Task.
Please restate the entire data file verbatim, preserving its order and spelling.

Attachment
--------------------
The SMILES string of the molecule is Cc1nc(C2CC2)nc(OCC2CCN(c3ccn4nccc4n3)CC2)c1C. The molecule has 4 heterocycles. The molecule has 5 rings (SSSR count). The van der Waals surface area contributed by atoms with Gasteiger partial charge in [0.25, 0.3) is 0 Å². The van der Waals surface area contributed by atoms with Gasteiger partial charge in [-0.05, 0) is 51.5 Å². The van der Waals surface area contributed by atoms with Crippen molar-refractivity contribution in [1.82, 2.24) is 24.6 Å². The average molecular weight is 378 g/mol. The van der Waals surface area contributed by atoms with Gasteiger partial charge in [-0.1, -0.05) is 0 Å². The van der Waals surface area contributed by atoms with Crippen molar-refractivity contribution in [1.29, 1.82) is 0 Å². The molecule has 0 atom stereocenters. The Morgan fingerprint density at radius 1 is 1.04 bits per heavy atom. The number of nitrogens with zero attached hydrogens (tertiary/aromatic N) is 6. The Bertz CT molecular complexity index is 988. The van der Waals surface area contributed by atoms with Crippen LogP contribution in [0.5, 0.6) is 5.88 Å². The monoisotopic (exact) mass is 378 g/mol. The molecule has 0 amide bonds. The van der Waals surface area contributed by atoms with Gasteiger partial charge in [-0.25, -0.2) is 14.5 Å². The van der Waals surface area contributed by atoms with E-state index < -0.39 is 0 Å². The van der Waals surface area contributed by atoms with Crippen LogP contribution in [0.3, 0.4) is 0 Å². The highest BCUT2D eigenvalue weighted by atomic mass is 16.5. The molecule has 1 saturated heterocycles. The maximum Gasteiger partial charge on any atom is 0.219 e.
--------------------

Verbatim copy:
The SMILES string of the molecule is Cc1nc(C2CC2)nc(OCC2CCN(c3ccn4nccc4n3)CC2)c1C. The molecule has 4 heterocycles. The molecule has 5 rings (SSSR count). The van der Waals surface area contributed by atoms with Gasteiger partial charge in [0.25, 0.3) is 0 Å². The van der Waals surface area contributed by atoms with Gasteiger partial charge in [-0.05, 0) is 51.5 Å². The van der Waals surface area contributed by atoms with Crippen molar-refractivity contribution in [1.82, 2.24) is 24.6 Å². The average molecular weight is 378 g/mol. The van der Waals surface area contributed by atoms with Gasteiger partial charge in [-0.1, -0.05) is 0 Å². The van der Waals surface area contributed by atoms with Crippen molar-refractivity contribution in [1.29, 1.82) is 0 Å². The molecule has 0 atom stereocenters. The Morgan fingerprint density at radius 1 is 1.04 bits per heavy atom. The number of nitrogens with zero attached hydrogens (tertiary/aromatic N) is 6. The Bertz CT molecular complexity index is 988. The van der Waals surface area contributed by atoms with Crippen LogP contribution in [0.5, 0.6) is 5.88 Å². The monoisotopic (exact) mass is 378 g/mol. The molecule has 0 amide bonds. The van der Waals surface area contributed by atoms with Gasteiger partial charge in [-0.25, -0.2) is 14.5 Å². The van der Waals surface area contributed by atoms with E-state index < -0.39 is 0 Å². The van der Waals surface area contributed by atoms with Crippen LogP contribution in [0.3, 0.4) is 0 Å². The highest BCUT2D eigenvalue weighted by atomic mass is 16.5. The molecule has 1 saturated heterocycles. The maximum Gasteiger partial charge on any atom is 0.219 e.